Rosh Hashannah 5772
THE HUMAN EYE -- THE DIVINE EYE
On Rosh HaShana it is written and on Yom Kippur it is sealed.… Who shall live and who shall die; Who in their time and who not in their time; … Who will be poor And who will be rich; Who will be degraded And who will be exalted.
But teshuvah (repentance), tefillah (prayer) and tzedakah (charity and other acts of kindness) have the power to transform the harshness of the decree [From the liturgy of the High Holidays]
“I learned a long time ago, Reuven, that a blink of an eye in itself is nothing. But the eye that blinks, that is something. A span of life is nothing. But the man who lives that span, he is something. He can fill that tiny span with meaning, so its quality is immeasurable though its quantity may be insignificant. Do you understand what I am saying? A man must fill his life with meaning, meaning is not automatically given to life.” [ The Chosen by Chaim Potok]
The mantra that on RH our destiny is foretold and written and on YK is a stark reminder that we are all too often at the mercy of forces that we cannot control. There is a tension between this perception of victimhood and the ability to control our own destiny.
In the Chosen, David Malter tells his son Reuven that the human life is no more than the blink of an eye. His point is that we are here today and gone not only by tomorrow, but at times even by today. As my grandmother was won't to say, kain abigheit iz nisht duh, nothing is forever. We are all painfully aware that our lives can change in the proverbial blink of an eye whether through strokes, heart failure, auto accidents or other catastrophes. Mortality is the essence of the human condition.
David Malter also reminds his son that the eye that blinks, that is something. We are obviously mortal, but there are contexts in which we can control our lives. Following the harsh reminder that our destiny is determined by Divine decree, we recite: teshuvah (repentance), tefillah (prayer) and tzedakah (charity and other acts of kindness) have the power to transform the harshness of the decree, and these three areas are under our personal control.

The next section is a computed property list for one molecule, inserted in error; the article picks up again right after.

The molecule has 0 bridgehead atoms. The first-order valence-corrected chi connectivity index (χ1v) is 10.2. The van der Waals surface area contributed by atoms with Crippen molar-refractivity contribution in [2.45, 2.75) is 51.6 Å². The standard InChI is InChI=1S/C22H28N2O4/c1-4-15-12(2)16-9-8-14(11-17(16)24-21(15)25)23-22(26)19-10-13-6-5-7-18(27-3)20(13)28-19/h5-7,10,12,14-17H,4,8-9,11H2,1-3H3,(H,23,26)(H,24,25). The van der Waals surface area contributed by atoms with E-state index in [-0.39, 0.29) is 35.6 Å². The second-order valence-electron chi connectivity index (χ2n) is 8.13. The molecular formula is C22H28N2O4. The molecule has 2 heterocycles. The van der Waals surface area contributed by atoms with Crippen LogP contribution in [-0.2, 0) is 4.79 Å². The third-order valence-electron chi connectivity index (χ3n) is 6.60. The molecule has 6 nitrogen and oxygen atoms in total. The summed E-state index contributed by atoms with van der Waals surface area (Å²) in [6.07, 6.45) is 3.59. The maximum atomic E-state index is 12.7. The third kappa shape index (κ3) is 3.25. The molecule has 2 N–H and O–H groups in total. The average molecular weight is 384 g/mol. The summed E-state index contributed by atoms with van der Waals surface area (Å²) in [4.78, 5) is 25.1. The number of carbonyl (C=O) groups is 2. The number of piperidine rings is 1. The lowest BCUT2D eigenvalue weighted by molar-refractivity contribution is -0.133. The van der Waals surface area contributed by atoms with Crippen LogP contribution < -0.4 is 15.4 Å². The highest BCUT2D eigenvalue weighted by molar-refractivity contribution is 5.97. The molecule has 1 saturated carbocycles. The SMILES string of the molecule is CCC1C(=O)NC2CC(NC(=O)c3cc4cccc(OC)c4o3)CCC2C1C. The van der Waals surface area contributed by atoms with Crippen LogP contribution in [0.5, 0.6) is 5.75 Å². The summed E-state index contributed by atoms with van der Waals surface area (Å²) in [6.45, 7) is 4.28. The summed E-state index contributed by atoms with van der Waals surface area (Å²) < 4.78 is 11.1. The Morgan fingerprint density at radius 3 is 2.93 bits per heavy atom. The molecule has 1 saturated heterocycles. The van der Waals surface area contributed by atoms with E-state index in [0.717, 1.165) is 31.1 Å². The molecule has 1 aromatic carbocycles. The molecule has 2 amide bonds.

Teshuvah is the existential challenge to turn our eyes upon ourselves and ask such questions: have I been honest in my dealings with others; have I been sensitive to the pain of others? Have I been a mentsch - a proper human being?
Tefillah is not merely raising our voice in prayer and turning our eyes heavenward, it is hopefully a forceful reminder of our finitude and an antidote to the all too human propensity for hubris. Prayer, at best, enables us to view our place in the scheme of things with appropriate humility. It is the essential precondition guiding us to engage in acts of tzedakah.
Tzedakah is not only giving charity (which is not only noble but mandated), it is also a commitment to gemilut chasadim – to acts of loving-kindness. The mandate of gemilut chasadim is to reach out to others. Each such deed affirms our commitment to the teaching that we are all created in the Divine image and are responsible to -and for - one another
Acts of gemilut chasadim include caring for the poor, respecting parents and by extension the elderly whether in our family or anyone who may cross our path. (In all Israeli busses there is a sign with the Biblical quotation, You shall rise before the elderly.)
Our lives may be no more than the blink of the eye, but while our eyes blink, we are commanded not to avert our gaze from those in need, from the vulnerable in our midst through material help, love and even simple encouragement. Then even as we do not avert our gaze from others, we can rightfully pray that God will not avert His gaze from us. It is this spirit that we pray that God will remember us for life and inscribe us in the book of good life.
From the holy city of Jerusalem, Rae joins me in wishing all a shanah tovah u’metukah – a good and sweet year, a year of good health, of good tidings, of material wellbeing, of gratifying accomplishments and of significant progress toward peace.
Rabbi Arnold M. Goodman
Senior Rabbinic Scholar
Ahavath Achim Synagogue
Atlanta, Georgia 30327
September 27, 2011
29 Elul 5771